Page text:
The park did recover, and in 1971, an even larger Disney theme park and resort community opened near Orlando in central Florida, with Magic Kingdom as the first major attraction. One of the original features at Florida’s Disney World was the Hall of Presidents, which today includes Joe Biden. Epcot Center, Disney-MGM Studios, and Animal Kingdom were later additions.


SCIENTIFIC PHOTOGRAPHER — BERENICE ABBOTT, born 125 years ago on July 17, 1898, was a pioneer of American photography, best known for her black-and-white (sometimes called silver gelatinous for the process used) prints. She also studied sculpture in Paris and possessed an innate sense of form. Upon her return to New York in 1929, and discovering how the city’s landscape had changed, she set out to photograph the buildings, still keeping a keen eye on form. Her documentary project of the city on the eve of the Great Depression was supported by the Works Progress Administration (WPA) Federal Art Project during the mid-1930s, and debuted in 1939 as a traveling exhibition and publication “Changing New York,” according to the Museum of Modern Art’s (MoMA) website.

Abbott’s following project involved photographic scientific experiments involving the laws and processes of physics.


BORN POOR BUT BUILT A DYNASTY — JOHN JACOB ASTOR, born July 17, 1763, was the founder of what is now considered the first American business monopoly. He established the American Fur Company in the first decade of the 19th century — 1808), having entered the fur trade when he opened a fur goods store in New York City. He then expanded his business dealings to the Great Lakes area and to Canada. He was also able to expand to China.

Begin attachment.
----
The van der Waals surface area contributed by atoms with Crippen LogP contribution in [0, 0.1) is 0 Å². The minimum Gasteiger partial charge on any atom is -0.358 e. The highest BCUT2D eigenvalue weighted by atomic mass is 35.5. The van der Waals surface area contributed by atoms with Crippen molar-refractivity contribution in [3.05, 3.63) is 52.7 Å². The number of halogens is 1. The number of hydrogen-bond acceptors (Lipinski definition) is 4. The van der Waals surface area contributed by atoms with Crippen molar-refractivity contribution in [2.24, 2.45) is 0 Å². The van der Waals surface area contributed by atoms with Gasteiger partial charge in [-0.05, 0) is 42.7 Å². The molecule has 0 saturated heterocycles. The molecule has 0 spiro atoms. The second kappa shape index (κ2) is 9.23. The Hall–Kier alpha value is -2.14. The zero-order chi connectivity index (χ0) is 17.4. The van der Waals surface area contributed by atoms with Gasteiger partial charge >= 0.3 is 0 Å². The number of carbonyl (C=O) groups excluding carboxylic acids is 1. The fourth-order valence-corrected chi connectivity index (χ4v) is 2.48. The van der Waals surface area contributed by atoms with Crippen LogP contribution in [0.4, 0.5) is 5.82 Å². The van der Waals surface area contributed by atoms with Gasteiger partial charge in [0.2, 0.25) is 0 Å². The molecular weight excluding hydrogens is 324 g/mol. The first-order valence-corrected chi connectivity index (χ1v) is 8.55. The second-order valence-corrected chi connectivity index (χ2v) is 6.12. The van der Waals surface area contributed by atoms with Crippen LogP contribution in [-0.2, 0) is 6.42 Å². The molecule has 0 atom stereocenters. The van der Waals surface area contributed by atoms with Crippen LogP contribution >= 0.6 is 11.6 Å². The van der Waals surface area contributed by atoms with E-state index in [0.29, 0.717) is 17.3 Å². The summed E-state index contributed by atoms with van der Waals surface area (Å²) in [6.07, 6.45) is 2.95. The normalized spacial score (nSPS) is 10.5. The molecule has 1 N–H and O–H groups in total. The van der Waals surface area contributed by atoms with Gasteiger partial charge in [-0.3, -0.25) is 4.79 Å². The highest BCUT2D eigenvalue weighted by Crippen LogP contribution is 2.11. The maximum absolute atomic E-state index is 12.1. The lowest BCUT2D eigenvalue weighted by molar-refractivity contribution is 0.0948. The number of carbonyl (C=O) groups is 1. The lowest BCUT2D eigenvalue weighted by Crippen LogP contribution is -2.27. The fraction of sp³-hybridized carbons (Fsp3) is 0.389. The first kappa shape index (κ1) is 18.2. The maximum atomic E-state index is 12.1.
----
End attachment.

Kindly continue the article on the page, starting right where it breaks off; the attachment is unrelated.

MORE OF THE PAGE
Astor later turned to real estate and purchased land, leasing it to others to build, thus helping New York grow into a major city. At the time of his death, he was worth some $20 million.


VERVE AND BALLS — PHYLLIS DILLER, born July 17, 1917, was a pioneer woman and comedian for over six decades. She made her stand-up comedy debut as a 30ish housewife, and later appeared on “The Tonight Show” and “The Ed Sullivan Show” as her popularity expanded. She acted in films alongside her mentor and friend, Bob Hope, and was a TV regular.

Diller was an author as well, with many lighthearted books, including “The Joys of Ageing, and How to Avoid Them.”


ROOT OF THE WORD GERRYMANDER — Name: ELBRIDGE GERRY, born July 17, 1744, in Massachusetts, was the fifth vice president of the United States (1813-14) under the administration of James Madison. He died in office in November 1814, but not before fulfilling his role as a founding father, having helped organize the early colonial resistance that led up to the Revolutionary War, and later as a signer of the Declaration of Independence; however, initially he refused to sign the Constitution on the ground that it lacked a Bill of Rights. Gerry was known as an impartial statesman who disdained political parties and believed that legislatures should work in solidarity.

Yet Gerry’s name was given to the decidedly partisan practice of gerrymandering, the drawing of voting district maps to favor one party over the other.

See previous milestones, here.